The Government plans to raise more money for the NHS budget from its new health and social care levy. It says that will help the NHS catch up with its Covid related backlog. This new money has nothing to do with Brexit - it is a tax increase.
The document says the UK Government can afford to spend more on health because it doesn’t have to pay money to the EU now. But the loss of easy trade with the single market means that the UK economy is expected to shrink by 4% - that’s more than Covid and that means the Government gets less money in from taxation.
5 A bonfire of regulation
From “reforming and simplifying our public procurement rules”, to reducing driving licence standards for HGV drivers, to changing financial regulations for big mergers and freeing up international capital markets, to getting rid of the EU data protection for private citizens known as the GDPR, the document promises a bonfire of regulation.
The UK Government plans to replace standards on the environment, animal welfare, chemicals, safety at work with its own regulation-lite approach. The document says the UK Government wants “Regulation only where absolutely necessary. .. This means making the best use of alternatives to regulation.” They want industries to check up on themselves.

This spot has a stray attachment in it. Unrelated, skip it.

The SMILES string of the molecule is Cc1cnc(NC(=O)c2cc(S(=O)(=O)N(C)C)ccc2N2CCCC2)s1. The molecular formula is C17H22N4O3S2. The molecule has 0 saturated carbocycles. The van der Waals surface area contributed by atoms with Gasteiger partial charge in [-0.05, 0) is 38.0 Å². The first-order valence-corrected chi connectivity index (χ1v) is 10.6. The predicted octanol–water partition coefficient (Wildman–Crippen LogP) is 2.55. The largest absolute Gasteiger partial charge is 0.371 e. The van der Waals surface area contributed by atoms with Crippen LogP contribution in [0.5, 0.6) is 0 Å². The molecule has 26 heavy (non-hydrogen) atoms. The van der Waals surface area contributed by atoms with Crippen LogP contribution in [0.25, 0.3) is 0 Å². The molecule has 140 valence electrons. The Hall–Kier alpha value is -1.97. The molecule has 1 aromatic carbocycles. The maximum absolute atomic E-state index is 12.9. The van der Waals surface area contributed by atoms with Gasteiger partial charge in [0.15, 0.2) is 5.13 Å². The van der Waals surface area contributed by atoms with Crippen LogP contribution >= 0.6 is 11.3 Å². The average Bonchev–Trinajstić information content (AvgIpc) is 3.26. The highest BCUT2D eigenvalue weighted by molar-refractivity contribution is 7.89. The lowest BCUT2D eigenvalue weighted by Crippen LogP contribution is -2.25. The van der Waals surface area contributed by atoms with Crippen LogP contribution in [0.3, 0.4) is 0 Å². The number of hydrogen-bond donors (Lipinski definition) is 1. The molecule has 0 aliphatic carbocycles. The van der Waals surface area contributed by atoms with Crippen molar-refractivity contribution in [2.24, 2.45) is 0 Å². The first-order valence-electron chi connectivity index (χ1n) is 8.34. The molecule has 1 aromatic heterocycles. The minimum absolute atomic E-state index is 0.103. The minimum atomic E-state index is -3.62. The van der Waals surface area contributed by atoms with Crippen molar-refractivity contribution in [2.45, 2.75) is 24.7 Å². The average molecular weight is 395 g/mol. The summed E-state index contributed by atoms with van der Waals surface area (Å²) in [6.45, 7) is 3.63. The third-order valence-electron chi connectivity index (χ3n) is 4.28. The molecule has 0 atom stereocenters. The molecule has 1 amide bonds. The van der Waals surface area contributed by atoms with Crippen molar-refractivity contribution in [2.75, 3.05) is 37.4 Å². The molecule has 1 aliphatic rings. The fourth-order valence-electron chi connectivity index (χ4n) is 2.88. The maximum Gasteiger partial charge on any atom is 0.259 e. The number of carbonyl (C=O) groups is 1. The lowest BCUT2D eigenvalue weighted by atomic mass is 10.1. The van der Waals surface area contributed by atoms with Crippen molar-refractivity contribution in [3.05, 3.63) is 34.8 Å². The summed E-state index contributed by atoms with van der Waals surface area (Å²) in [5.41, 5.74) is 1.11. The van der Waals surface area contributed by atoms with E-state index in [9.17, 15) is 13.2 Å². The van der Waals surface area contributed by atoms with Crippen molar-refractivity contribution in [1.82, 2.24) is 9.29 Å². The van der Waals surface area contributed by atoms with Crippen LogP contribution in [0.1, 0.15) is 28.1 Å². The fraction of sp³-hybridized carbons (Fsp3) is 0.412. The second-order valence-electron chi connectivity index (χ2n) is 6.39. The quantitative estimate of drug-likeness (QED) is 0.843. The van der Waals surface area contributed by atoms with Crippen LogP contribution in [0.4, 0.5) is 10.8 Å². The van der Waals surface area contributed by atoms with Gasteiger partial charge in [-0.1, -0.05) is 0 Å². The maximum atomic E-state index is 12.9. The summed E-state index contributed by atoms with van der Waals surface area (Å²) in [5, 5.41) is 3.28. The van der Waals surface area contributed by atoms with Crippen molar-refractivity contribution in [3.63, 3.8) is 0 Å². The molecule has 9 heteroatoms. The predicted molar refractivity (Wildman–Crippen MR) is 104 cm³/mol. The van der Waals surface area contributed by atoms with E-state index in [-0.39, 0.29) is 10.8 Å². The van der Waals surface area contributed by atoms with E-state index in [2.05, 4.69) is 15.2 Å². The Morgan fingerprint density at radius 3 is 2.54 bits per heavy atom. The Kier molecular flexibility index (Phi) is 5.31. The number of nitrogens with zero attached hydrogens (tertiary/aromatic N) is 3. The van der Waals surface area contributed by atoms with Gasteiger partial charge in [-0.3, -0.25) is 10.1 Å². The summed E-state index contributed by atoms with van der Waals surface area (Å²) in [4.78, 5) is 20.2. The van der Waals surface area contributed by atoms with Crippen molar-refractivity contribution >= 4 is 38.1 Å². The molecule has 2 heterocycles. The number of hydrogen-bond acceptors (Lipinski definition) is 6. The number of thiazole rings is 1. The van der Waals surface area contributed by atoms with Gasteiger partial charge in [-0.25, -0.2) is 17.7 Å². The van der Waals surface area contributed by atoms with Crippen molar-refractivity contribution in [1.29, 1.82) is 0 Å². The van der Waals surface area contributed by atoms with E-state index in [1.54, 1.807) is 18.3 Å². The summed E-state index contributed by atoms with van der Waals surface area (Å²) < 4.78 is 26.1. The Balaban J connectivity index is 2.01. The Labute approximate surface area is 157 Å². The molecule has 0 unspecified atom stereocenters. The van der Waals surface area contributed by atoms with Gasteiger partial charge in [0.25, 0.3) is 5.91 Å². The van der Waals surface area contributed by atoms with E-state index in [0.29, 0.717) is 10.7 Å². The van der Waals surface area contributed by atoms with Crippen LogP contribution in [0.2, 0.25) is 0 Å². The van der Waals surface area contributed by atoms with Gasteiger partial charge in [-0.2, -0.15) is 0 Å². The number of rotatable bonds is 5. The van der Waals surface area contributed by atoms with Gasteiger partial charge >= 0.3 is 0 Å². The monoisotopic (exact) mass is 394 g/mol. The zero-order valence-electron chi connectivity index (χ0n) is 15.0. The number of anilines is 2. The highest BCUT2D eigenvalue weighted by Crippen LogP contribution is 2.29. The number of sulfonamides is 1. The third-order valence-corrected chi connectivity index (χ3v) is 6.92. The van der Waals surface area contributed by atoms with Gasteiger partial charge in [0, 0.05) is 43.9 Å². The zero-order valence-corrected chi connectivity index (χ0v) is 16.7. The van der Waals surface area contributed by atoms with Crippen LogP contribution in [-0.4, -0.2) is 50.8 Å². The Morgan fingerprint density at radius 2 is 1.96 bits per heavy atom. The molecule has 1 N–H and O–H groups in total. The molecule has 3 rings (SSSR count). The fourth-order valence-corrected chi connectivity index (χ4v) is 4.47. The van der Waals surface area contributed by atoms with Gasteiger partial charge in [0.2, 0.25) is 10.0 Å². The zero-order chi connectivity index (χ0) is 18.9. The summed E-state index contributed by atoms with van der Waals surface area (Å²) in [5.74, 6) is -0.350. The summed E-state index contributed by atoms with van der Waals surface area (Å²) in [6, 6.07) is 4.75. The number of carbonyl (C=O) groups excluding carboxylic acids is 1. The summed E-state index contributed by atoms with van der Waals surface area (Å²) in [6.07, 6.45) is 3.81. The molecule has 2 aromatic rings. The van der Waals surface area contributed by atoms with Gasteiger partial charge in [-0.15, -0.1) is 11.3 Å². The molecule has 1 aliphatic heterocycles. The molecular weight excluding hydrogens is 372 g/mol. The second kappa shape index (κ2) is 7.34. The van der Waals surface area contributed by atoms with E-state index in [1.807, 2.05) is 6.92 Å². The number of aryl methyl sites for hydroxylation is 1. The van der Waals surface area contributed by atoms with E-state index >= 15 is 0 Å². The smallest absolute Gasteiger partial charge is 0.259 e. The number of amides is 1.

As Ben Chapman in the Independent pointed out: “If ministers want to understand how disastrous and counterproductive this approach can be, they should watch the Grenfell Tower Inquiry.”
The document is vague and lacking in detail. But in general terms it sets out a post-Brexit vision for the whole UK, in line with the values and ambitions of the government in Westminster
Most of the changes it promises are unlikely to get consent from the Scottish Parliament. The report’s writers seems unaware that parts of this programme (such as the UK Shared Prosperity Fund) are already controversial in Scotland. They do not acknowledge any political differences with the Scottish Government.
Over time, the approach of imposing unpopular laws on Scotland against the wishes of the democratically elected Government may lead to the sense that the UK Government is ruling without the consent of the Scottish people. That can only increase support for independence.